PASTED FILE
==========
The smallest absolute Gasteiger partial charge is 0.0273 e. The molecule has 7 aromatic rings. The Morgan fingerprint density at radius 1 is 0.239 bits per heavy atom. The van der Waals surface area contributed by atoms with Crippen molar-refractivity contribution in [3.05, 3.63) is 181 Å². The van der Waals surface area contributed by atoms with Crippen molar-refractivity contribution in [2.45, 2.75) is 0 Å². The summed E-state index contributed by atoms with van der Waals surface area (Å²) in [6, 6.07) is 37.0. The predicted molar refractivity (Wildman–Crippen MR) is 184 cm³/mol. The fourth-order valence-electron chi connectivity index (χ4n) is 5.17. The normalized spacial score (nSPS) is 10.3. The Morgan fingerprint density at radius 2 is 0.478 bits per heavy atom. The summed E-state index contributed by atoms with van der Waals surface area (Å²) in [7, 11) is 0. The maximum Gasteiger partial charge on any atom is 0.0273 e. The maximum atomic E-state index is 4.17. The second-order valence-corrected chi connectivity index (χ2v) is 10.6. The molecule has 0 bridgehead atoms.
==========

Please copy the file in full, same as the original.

The smallest absolute Gasteiger partial charge is 0.0273 e. The molecule has 7 aromatic rings. The Morgan fingerprint density at radius 1 is 0.239 bits per heavy atom. The van der Waals surface area contributed by atoms with Crippen molar-refractivity contribution in [3.05, 3.63) is 181 Å². The van der Waals surface area contributed by atoms with Crippen molar-refractivity contribution in [2.45, 2.75) is 0 Å². The summed E-state index contributed by atoms with van der Waals surface area (Å²) in [6, 6.07) is 37.0. The predicted molar refractivity (Wildman–Crippen MR) is 184 cm³/mol. The fourth-order valence-electron chi connectivity index (χ4n) is 5.17. The normalized spacial score (nSPS) is 10.3. The Morgan fingerprint density at radius 2 is 0.478 bits per heavy atom. The summed E-state index contributed by atoms with van der Waals surface area (Å²) in [7, 11) is 0. The maximum Gasteiger partial charge on any atom is 0.0273 e. The maximum atomic E-state index is 4.17. The second-order valence-corrected chi connectivity index (χ2v) is 10.6. The molecule has 0 bridgehead atoms.